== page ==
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  #41  
Old Posted Jul 24, 2013, 2:37 PM
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Originally Posted by oftheMoon View Post
Thanks Biff. I suppose it's just coming to light in the news now as it sort of ties in with the condo incentive story.

I was down on James last night and the line-ups at the parking pay stations where dozens deep. With the Fringe, Goldeyes and Les Mis going on at the same time, there were not many parking spots left to be had.
I agree. I realize that a parkade is no one's idea of an awesome development, I think it's fairly clear that this area is reaching a bit of a breaking point when it comes to parking. It has always been busy around the East Exchange on event nights, and with a growing residential population and now a hotel on the way, it's only getting busier. And the kicker is that private lots tend to fill right up on event nights... the "LOT FULL" sign is pretty common when there are events taking place. The fact that people are willing to pay for parking in large numbers tells me the demand is real.

Another point to bear in mind is that a lot of the parking capacity in the East Exchange is in the form of surface parking lots. If the goal is to make those continue disappearing as a result of new development, they will have to be at least partially replaced with some other parking spaces, and a parkade can do that.

(As a sidenote, I think that a dedicated effort by the City to get rid of unused loading zones could open up at least another 50 street parking spaces in the East Exchange. You would think it was still 1920 where teams of horses making deliveries are clogging the streets with the way there are loading zones everywhere, including in front of buildings that haven't been warehouses in 30 years.)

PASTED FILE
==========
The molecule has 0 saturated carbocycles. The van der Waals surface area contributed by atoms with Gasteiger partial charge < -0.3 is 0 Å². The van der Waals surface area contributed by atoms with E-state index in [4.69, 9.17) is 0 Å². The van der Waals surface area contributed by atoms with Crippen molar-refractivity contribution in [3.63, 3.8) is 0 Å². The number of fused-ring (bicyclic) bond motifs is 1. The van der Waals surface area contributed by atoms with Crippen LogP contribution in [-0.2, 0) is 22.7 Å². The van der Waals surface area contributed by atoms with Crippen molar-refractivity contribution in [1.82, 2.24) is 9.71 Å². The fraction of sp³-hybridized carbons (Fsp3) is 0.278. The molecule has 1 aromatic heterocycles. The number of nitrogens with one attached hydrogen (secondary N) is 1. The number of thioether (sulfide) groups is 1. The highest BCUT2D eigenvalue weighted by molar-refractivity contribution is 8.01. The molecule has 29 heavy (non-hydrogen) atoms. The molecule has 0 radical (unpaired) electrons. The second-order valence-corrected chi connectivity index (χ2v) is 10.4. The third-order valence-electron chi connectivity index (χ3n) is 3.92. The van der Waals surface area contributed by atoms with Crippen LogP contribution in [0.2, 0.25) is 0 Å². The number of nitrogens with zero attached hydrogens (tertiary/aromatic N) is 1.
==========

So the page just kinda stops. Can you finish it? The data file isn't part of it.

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  #42  
Old Posted Jul 24, 2013, 2:52 PM
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Originally Posted by Cyrodill View Post
Is not the 5$ Million for the parkade not going to help Downtown residential (portage ave.) growth in the way of the Glass House Condo tower?
Paying for the parking of a single project is somehow less palatable than supporting residential development of a growing neighbourhood, with several private developers relying on it.

There is no shortage of parking in that area of downtown....it is certainly not an issue holding back residential development like it is in the exchange.
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  #43  
Old Posted Jul 24, 2013, 2:55 PM
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Another point to bear in mind is that a lot of the parking capacity in the East Exchange is in the form of surface parking lots. If the goal is to make those continue disappearing as a result of new development, they will have to be at least partially replaced with some other parking spaces, and a parkade can do that.
also - I would think that people who live in the exchange don't want their cars parked on open surface lots all night every night. Certainly they are looking for more security than that.
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  #44  
Old Posted Jul 24, 2013, 3:08 PM
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Originally Posted by trueviking View Post